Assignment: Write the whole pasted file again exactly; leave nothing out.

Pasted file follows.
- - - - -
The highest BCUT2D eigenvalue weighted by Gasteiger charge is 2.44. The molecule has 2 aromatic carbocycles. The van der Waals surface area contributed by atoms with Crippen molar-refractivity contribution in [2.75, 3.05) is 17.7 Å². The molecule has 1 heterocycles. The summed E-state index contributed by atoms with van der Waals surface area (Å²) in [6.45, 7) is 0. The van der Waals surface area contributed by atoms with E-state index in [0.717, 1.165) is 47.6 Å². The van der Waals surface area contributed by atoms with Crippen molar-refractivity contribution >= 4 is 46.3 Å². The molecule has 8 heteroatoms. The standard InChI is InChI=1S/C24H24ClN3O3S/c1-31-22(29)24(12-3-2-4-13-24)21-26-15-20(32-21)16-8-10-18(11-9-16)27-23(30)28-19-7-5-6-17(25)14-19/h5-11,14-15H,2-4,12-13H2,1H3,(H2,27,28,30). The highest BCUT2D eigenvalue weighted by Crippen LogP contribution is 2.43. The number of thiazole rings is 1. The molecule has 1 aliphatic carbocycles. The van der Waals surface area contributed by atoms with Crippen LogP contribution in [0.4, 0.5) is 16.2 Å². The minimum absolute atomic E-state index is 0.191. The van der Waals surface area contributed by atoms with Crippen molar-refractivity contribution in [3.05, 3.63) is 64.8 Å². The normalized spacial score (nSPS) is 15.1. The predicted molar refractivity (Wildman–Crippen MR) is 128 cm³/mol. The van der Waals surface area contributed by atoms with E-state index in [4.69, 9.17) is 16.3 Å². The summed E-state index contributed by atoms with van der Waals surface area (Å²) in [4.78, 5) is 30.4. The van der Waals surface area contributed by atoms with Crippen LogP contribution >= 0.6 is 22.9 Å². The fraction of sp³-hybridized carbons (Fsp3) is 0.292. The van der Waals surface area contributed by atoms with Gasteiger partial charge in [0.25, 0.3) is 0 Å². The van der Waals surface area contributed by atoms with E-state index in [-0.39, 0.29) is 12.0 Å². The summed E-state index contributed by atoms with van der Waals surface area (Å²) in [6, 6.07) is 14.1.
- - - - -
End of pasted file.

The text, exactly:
The highest BCUT2D eigenvalue weighted by Gasteiger charge is 2.44. The molecule has 2 aromatic carbocycles. The van der Waals surface area contributed by atoms with Crippen molar-refractivity contribution in [2.75, 3.05) is 17.7 Å². The molecule has 1 heterocycles. The summed E-state index contributed by atoms with van der Waals surface area (Å²) in [6.45, 7) is 0. The van der Waals surface area contributed by atoms with E-state index in [0.717, 1.165) is 47.6 Å². The van der Waals surface area contributed by atoms with Crippen molar-refractivity contribution >= 4 is 46.3 Å². The molecule has 8 heteroatoms. The standard InChI is InChI=1S/C24H24ClN3O3S/c1-31-22(29)24(12-3-2-4-13-24)21-26-15-20(32-21)16-8-10-18(11-9-16)27-23(30)28-19-7-5-6-17(25)14-19/h5-11,14-15H,2-4,12-13H2,1H3,(H2,27,28,30). The highest BCUT2D eigenvalue weighted by Crippen LogP contribution is 2.43. The number of thiazole rings is 1. The molecule has 1 aliphatic carbocycles. The van der Waals surface area contributed by atoms with Crippen LogP contribution in [0.4, 0.5) is 16.2 Å². The minimum absolute atomic E-state index is 0.191. The van der Waals surface area contributed by atoms with Crippen molar-refractivity contribution in [3.05, 3.63) is 64.8 Å². The normalized spacial score (nSPS) is 15.1. The predicted molar refractivity (Wildman–Crippen MR) is 128 cm³/mol. The van der Waals surface area contributed by atoms with E-state index in [4.69, 9.17) is 16.3 Å². The summed E-state index contributed by atoms with van der Waals surface area (Å²) in [4.78, 5) is 30.4. The van der Waals surface area contributed by atoms with Crippen LogP contribution >= 0.6 is 22.9 Å². The fraction of sp³-hybridized carbons (Fsp3) is 0.292. The van der Waals surface area contributed by atoms with Gasteiger partial charge in [0.25, 0.3) is 0 Å². The van der Waals surface area contributed by atoms with E-state index in [-0.39, 0.29) is 12.0 Å². The summed E-state index contributed by atoms with van der Waals surface area (Å²) in [6, 6.07) is 14.1.